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@JimChicago

Chicago, IL Raving since 2015 Active 11 months ago

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Organize, track & review your races and personal bests here.

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Half Marathon

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(Marathon or Ultra) + Half

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Future Races

Future Races (0)

Race Distance Location Date Paid

Past Races (4)

Race Distance Location Date Result My Raves My Performance
Marathon Two Harbors, MN Jun 17, 2017
Marathon Tokyo, Japan Feb 28, 2016
Half Marathon Chicago, IL Jan 23, 2016
Marathon Los Angeles, CA 2013

My Raves

How does it feel? Pretty good. This is a flat-ish, point-to-point run along the North Country woods and the beautiful shoreline of Lake Superior. It seems all of little Duluth … MORE

How does it feel? Pretty good.
This is a flat-ish, point-to-point run along the North Country woods and the beautiful shoreline of Lake Superior. It seems all of little Duluth is out to cheer and support perhaps the biggest event that happens there all year. The production is spot on perfect and friendly. (Hotels, shockingly expensive, so buddy-up).
It may be the perfect course for a PR (but watch out for a dozen little turns in the last 1/2 mile) This quirky lil run somehow feels epic and deserves it’s place as a bucket-list for so many.

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My Media

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Running the Tokyo Marathon is like being launched into a pachinko game. 30,000 runners shoot up from beneath the Tokyo Metropolitan Government Building into sunshine and a block-long confetti shower. … MORE

Running the Tokyo Marathon is like being launched into a pachinko game. 30,000 runners shoot up from beneath the Tokyo Metropolitan Government Building into sunshine and a block-long confetti shower. Bouncing through tight streets, flashy sites and cheering spectators they land at the bottom of the city, the docks of Tokyo Bay. It’s World Major run through a true World City.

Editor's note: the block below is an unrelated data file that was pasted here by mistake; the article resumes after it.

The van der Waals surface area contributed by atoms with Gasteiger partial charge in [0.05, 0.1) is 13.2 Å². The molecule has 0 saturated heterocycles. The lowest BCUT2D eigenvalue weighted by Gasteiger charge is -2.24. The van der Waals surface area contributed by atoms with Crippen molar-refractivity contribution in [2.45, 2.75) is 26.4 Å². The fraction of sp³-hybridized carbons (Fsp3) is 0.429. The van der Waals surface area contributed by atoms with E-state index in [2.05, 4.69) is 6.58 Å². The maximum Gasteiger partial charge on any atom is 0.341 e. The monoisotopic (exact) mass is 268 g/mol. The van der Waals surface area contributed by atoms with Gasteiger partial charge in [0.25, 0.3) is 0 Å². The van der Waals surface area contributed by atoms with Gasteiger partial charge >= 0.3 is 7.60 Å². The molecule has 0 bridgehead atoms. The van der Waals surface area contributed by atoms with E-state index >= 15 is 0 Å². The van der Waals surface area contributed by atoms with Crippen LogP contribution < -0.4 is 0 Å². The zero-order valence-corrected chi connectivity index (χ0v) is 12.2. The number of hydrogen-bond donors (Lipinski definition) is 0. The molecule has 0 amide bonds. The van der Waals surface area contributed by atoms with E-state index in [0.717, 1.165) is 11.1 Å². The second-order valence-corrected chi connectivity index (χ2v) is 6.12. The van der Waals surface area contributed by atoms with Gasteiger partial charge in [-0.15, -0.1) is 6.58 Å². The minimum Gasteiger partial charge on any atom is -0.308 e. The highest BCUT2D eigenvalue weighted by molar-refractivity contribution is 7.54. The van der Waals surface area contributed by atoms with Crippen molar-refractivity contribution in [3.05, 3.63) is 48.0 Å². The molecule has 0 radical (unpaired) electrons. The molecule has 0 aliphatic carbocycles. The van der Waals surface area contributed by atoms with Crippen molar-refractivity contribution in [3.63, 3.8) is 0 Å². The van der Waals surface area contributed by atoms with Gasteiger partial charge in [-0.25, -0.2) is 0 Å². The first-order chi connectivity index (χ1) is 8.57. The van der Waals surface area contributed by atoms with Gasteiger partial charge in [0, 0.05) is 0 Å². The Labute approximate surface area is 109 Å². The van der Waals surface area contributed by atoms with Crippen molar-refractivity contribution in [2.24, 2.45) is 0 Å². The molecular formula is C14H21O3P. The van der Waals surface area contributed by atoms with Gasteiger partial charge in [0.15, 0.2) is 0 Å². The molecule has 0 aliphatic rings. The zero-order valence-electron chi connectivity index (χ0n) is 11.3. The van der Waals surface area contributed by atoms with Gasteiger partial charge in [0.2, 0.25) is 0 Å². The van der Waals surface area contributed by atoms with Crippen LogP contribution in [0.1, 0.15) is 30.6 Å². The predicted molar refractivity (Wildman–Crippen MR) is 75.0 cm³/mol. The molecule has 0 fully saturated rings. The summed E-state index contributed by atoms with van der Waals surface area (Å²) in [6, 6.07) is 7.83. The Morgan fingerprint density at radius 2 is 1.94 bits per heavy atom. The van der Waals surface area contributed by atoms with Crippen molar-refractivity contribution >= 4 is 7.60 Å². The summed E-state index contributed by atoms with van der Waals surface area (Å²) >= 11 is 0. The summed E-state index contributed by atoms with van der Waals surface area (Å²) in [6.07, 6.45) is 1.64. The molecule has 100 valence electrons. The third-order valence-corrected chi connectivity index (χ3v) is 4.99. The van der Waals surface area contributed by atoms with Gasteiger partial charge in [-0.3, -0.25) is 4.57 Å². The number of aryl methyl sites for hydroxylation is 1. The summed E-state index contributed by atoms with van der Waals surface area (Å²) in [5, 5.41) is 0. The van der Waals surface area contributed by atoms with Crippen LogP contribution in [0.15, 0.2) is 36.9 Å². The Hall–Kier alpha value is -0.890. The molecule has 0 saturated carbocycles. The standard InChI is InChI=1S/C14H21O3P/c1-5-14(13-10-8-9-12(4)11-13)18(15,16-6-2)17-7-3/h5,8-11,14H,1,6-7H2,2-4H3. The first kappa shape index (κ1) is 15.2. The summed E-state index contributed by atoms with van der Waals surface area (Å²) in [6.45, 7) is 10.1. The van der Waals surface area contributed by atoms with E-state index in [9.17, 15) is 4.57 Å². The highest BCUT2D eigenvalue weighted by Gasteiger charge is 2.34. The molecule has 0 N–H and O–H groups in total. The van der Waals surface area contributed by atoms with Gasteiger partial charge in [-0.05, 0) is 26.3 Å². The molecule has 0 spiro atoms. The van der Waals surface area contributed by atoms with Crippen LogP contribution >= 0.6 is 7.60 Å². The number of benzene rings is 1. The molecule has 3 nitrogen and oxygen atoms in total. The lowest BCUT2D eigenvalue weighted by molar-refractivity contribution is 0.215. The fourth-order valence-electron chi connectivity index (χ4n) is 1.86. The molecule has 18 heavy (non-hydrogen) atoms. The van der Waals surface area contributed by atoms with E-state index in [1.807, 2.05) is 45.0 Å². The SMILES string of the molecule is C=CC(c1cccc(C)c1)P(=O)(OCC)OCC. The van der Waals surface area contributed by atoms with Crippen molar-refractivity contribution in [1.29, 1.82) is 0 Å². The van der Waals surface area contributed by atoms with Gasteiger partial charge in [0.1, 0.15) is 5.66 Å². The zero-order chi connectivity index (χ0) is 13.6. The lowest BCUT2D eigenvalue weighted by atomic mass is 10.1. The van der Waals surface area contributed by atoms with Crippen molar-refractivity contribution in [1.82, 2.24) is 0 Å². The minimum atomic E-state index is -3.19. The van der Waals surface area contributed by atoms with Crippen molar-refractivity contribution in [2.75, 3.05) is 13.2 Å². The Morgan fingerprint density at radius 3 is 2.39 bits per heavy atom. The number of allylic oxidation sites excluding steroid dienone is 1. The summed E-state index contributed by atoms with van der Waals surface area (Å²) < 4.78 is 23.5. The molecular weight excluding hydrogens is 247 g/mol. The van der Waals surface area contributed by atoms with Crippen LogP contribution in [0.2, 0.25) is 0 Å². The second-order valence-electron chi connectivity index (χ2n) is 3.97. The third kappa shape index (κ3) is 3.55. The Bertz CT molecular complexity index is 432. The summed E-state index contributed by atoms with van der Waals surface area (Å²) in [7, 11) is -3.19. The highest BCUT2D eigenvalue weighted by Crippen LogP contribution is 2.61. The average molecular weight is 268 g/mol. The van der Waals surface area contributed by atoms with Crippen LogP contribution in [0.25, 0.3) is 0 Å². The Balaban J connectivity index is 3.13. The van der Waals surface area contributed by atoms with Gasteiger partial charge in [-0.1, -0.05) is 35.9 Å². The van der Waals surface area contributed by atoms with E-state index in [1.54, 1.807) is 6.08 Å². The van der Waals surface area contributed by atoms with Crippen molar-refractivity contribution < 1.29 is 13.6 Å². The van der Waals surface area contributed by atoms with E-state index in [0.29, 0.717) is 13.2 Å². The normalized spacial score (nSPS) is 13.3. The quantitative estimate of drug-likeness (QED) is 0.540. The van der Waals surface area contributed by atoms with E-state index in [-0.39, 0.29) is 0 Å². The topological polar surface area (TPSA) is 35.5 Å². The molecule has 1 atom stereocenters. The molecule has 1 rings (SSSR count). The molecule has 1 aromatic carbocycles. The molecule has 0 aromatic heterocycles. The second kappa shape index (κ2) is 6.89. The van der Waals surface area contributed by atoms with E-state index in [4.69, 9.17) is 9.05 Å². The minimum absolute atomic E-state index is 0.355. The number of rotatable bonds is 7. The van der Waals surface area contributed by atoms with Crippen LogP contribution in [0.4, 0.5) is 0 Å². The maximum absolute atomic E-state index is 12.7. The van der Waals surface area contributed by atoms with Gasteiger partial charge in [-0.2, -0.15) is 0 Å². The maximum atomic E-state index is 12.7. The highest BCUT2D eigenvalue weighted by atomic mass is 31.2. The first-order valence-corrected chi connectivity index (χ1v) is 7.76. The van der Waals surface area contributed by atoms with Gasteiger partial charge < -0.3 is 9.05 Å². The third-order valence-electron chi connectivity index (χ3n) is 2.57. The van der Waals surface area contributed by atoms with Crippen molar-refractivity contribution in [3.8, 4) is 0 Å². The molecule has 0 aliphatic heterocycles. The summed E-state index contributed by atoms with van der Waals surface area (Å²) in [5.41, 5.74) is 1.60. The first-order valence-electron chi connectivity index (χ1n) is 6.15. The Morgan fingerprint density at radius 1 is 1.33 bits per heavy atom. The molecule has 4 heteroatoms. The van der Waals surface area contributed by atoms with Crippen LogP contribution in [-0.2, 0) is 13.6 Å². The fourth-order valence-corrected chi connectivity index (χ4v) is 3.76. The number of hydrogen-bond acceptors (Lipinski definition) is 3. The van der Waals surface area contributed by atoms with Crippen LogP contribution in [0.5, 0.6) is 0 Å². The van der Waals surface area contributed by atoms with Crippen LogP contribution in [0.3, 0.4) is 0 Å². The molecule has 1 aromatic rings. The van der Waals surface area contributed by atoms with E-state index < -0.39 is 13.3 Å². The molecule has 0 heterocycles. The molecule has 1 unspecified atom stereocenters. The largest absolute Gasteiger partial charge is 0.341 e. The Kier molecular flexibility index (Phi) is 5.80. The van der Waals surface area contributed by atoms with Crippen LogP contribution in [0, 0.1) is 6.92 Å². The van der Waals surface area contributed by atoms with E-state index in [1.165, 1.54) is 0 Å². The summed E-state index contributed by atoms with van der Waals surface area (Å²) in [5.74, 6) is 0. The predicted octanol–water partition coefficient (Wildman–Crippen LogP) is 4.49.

Application for 2017 run is open from August 1 – August 31, 2016.
https://www.marathon.tokyo/en/

A runner trying to smash a P.R. will face some challenges. The course is tight and the crowds of runners are dense. Some aspects of a Japanese style run will be unfamiliar to some runners. No one wants a surprise when focused on a challenging time goal; Such as, a sugary clear drink at the aid stations that can be mistaken for water. Cherry tomatoes are a fantastic aid station offering, but we all know that Mile 19 is not the time to experiment with a new running food. If you want deep details on race conditions, feel free to contact me.

See as much of Japan as your time and budget allows. It’s fascinating and people are very helpful to tourists. In Kyoto you can visit historic temples and shrines, and one week you run Tokyo you can cheer the runners in the smaller Kyoto Marathon. https://www.kyoto-marathon.com/en/

Shinjuku is the perfect home-base neighborhood for exploring Tokyo. You can walk to the marathon Starting Line from Shinjuku Station, the world’s busiest train station. You can get to anywhere in Tokyo or Japan from there, including Narita International Airport.

The marathon is a point-to-point course. You’ll run 26.2 miles from Shinjuku to the Tokyo Big Sight exposition center. The Expo is also at Tokyo Big Sight and you can get there from Shinjuku by train in about half-an-hour.

The Expo is large, crowded and exciting. Runner check-in and packet pick-up are like a shinkansen bullet train; smooth, fast and the model of Japanese polite efficiency. They make things very easy foreign runners and everywhere you look you will see someone holding a sign saying, “I speak English”, “Hablo Español”, you name it. The vendor area was not the greatest in my eyes. But I don’t really shop at Expos anyway.

I strongly recommend the International Friendship Run 5km, held the day before the marathon. Traveling with companions who are not running the marathon? If they can run a 5km, they can part of the fun. Runners from all over the world meet for a 5km with a finish-line located at the Expo.

This wacky event lets you meet other runners, participate in silly stretching exercises lead by adorable local school kids and meet marathon royalty (the Race Directors of all six World Majors are there, hanging out with runners). It sells out fast, is limited to 1,500 runners and costs ¥ 3000 ($29).